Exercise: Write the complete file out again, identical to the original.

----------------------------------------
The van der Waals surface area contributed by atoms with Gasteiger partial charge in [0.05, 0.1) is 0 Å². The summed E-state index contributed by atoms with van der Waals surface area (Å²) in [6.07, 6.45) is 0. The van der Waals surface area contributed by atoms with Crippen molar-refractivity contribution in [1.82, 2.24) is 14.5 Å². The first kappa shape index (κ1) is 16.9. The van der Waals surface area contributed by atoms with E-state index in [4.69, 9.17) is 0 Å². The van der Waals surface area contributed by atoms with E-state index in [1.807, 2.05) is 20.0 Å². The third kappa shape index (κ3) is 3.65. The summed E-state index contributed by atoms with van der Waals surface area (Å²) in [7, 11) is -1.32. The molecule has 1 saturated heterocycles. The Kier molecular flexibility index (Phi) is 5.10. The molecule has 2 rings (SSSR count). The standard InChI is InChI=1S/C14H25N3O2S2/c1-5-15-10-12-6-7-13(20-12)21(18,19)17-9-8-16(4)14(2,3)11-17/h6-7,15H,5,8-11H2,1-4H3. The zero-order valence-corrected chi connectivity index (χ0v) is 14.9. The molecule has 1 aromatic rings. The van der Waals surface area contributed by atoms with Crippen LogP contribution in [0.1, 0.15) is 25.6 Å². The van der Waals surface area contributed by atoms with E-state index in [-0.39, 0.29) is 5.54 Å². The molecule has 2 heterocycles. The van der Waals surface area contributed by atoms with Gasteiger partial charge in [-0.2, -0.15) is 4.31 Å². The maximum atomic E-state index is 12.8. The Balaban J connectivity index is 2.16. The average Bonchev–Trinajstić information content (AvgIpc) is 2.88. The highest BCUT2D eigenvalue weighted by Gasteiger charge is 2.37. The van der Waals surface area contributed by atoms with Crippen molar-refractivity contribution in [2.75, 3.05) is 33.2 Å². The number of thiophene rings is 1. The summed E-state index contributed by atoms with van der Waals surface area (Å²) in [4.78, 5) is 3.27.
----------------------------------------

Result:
The van der Waals surface area contributed by atoms with Gasteiger partial charge in [0.05, 0.1) is 0 Å². The summed E-state index contributed by atoms with van der Waals surface area (Å²) in [6.07, 6.45) is 0. The van der Waals surface area contributed by atoms with Crippen molar-refractivity contribution in [1.82, 2.24) is 14.5 Å². The first kappa shape index (κ1) is 16.9. The van der Waals surface area contributed by atoms with E-state index in [4.69, 9.17) is 0 Å². The van der Waals surface area contributed by atoms with E-state index in [1.807, 2.05) is 20.0 Å². The third kappa shape index (κ3) is 3.65. The summed E-state index contributed by atoms with van der Waals surface area (Å²) in [7, 11) is -1.32. The molecule has 1 saturated heterocycles. The Kier molecular flexibility index (Phi) is 5.10. The molecule has 2 rings (SSSR count). The standard InChI is InChI=1S/C14H25N3O2S2/c1-5-15-10-12-6-7-13(20-12)21(18,19)17-9-8-16(4)14(2,3)11-17/h6-7,15H,5,8-11H2,1-4H3. The zero-order valence-corrected chi connectivity index (χ0v) is 14.9. The molecule has 1 aromatic rings. The van der Waals surface area contributed by atoms with Crippen LogP contribution in [0.1, 0.15) is 25.6 Å². The van der Waals surface area contributed by atoms with E-state index in [-0.39, 0.29) is 5.54 Å². The molecule has 2 heterocycles. The van der Waals surface area contributed by atoms with Gasteiger partial charge in [-0.2, -0.15) is 4.31 Å². The maximum atomic E-state index is 12.8. The Balaban J connectivity index is 2.16. The average Bonchev–Trinajstić information content (AvgIpc) is 2.88. The highest BCUT2D eigenvalue weighted by Gasteiger charge is 2.37. The van der Waals surface area contributed by atoms with Crippen molar-refractivity contribution in [2.75, 3.05) is 33.2 Å². The number of thiophene rings is 1. The summed E-state index contributed by atoms with van der Waals surface area (Å²) in [4.78, 5) is 3.27.